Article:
To egg someone on is to encourage them and urge them forward.
This little term has nothing to do with bird's eggs. Nor is it connected with the phrase that employs the other common usage of 'egg' as a verb, i.e. 'over-egg the pudding'. The 'egg' of 'egg on' is a straightforward variant of 'edge', so to 'egg someone on' is to edge, or urge, them forward. Egg and edge both have the look and feel of Viking words and this first impressions turns out to be correct, as they both derive from the Old Norse 'eddja'.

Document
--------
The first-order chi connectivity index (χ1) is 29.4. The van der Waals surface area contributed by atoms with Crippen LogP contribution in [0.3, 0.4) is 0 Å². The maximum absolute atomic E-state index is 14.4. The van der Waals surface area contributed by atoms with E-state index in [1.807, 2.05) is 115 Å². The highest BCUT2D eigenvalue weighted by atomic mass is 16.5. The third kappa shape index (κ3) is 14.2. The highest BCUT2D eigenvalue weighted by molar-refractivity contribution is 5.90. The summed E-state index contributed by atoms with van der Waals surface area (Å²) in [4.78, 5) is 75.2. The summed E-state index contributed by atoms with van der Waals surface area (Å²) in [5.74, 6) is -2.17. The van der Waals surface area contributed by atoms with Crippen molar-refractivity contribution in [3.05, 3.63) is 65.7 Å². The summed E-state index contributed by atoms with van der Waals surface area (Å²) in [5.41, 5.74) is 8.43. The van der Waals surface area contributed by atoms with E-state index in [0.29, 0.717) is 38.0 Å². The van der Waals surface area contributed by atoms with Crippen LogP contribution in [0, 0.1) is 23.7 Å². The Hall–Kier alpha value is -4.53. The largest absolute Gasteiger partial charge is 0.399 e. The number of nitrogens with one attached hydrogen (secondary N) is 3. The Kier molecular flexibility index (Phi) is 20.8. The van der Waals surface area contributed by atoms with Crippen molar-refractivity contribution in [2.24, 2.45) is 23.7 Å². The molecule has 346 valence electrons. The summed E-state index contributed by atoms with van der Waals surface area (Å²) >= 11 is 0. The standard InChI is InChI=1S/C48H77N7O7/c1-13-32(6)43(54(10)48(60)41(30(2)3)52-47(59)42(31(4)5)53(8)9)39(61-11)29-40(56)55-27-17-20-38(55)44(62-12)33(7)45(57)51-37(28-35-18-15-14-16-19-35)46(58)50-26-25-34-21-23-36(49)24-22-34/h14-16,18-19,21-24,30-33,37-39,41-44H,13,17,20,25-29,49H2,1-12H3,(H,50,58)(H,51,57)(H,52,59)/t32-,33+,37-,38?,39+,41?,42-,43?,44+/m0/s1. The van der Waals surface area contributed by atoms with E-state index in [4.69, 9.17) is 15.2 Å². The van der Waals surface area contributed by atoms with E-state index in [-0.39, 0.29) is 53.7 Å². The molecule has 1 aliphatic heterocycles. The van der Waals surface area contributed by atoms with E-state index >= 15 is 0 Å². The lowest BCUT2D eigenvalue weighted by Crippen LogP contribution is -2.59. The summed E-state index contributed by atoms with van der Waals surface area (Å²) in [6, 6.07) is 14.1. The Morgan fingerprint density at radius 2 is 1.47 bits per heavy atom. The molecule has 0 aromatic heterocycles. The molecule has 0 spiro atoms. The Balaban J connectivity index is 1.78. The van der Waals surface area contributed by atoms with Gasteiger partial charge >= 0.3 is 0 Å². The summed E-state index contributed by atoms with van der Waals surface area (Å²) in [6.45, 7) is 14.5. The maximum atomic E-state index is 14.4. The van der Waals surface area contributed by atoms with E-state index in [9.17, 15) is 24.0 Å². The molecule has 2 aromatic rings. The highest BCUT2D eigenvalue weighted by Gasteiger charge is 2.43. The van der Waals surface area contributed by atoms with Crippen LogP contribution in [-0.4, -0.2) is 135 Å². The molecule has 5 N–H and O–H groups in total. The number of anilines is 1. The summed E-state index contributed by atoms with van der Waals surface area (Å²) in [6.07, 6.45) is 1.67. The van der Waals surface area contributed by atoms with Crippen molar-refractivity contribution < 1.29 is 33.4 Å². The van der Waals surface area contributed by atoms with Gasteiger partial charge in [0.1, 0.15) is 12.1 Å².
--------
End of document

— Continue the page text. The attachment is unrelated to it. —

Egg has been used as a verb in English since around the 13th century and appears in print in the Trinity College Homer, in the form of 'eggede', circa 1200.
To 'egg on' appears later. It is used in Thomas Drant's translation of Horace - Horace his arte of poetrie, pistles and satyrs englished, 1566:
"Ile egge them on to speake some thyng, whiche spoken may repent them."